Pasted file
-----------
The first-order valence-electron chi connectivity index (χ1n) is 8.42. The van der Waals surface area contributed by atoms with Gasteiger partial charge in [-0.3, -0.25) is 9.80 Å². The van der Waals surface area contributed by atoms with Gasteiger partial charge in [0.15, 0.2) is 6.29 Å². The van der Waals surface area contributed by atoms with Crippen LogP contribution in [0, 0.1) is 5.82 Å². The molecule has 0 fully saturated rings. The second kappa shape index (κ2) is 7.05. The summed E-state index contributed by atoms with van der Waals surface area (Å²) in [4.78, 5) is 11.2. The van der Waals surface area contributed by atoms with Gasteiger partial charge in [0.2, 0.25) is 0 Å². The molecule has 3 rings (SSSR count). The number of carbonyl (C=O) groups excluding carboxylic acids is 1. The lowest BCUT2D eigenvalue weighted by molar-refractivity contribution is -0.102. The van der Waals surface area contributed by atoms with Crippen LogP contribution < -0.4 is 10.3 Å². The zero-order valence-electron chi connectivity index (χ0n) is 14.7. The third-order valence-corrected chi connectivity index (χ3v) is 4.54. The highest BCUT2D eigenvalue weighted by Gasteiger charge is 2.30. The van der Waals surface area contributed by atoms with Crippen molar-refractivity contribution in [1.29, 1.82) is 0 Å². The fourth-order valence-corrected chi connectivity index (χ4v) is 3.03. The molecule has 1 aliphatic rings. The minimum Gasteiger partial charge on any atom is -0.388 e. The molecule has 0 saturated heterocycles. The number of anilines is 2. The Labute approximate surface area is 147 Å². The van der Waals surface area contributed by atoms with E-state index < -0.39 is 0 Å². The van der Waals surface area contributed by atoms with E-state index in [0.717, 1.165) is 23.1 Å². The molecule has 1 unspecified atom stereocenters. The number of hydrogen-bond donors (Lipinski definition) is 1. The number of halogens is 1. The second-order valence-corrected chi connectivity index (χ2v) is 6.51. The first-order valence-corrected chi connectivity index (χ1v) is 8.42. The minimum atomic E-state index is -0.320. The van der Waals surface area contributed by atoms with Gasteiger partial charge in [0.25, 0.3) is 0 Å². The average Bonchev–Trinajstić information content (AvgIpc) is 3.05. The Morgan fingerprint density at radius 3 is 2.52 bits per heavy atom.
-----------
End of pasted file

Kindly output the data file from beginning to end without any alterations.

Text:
The first-order valence-electron chi connectivity index (χ1n) is 8.42. The van der Waals surface area contributed by atoms with Gasteiger partial charge in [-0.3, -0.25) is 9.80 Å². The van der Waals surface area contributed by atoms with Gasteiger partial charge in [0.15, 0.2) is 6.29 Å². The van der Waals surface area contributed by atoms with Crippen LogP contribution in [0, 0.1) is 5.82 Å². The molecule has 0 fully saturated rings. The second kappa shape index (κ2) is 7.05. The summed E-state index contributed by atoms with van der Waals surface area (Å²) in [4.78, 5) is 11.2. The van der Waals surface area contributed by atoms with Gasteiger partial charge in [0.2, 0.25) is 0 Å². The molecule has 3 rings (SSSR count). The number of carbonyl (C=O) groups excluding carboxylic acids is 1. The lowest BCUT2D eigenvalue weighted by molar-refractivity contribution is -0.102. The van der Waals surface area contributed by atoms with Crippen LogP contribution < -0.4 is 10.3 Å². The zero-order valence-electron chi connectivity index (χ0n) is 14.7. The third-order valence-corrected chi connectivity index (χ3v) is 4.54. The highest BCUT2D eigenvalue weighted by Gasteiger charge is 2.30. The van der Waals surface area contributed by atoms with Crippen molar-refractivity contribution in [1.29, 1.82) is 0 Å². The fourth-order valence-corrected chi connectivity index (χ4v) is 3.03. The molecule has 1 aliphatic rings. The minimum Gasteiger partial charge on any atom is -0.388 e. The molecule has 0 saturated heterocycles. The number of anilines is 2. The Labute approximate surface area is 147 Å². The van der Waals surface area contributed by atoms with E-state index < -0.39 is 0 Å². The van der Waals surface area contributed by atoms with E-state index in [0.717, 1.165) is 23.1 Å². The molecule has 1 unspecified atom stereocenters. The number of hydrogen-bond donors (Lipinski definition) is 1. The number of halogens is 1. The second-order valence-corrected chi connectivity index (χ2v) is 6.51. The first-order valence-corrected chi connectivity index (χ1v) is 8.42. The minimum atomic E-state index is -0.320. The van der Waals surface area contributed by atoms with Gasteiger partial charge in [0.25, 0.3) is 0 Å². The average Bonchev–Trinajstić information content (AvgIpc) is 3.05. The Morgan fingerprint density at radius 3 is 2.52 bits per heavy atom.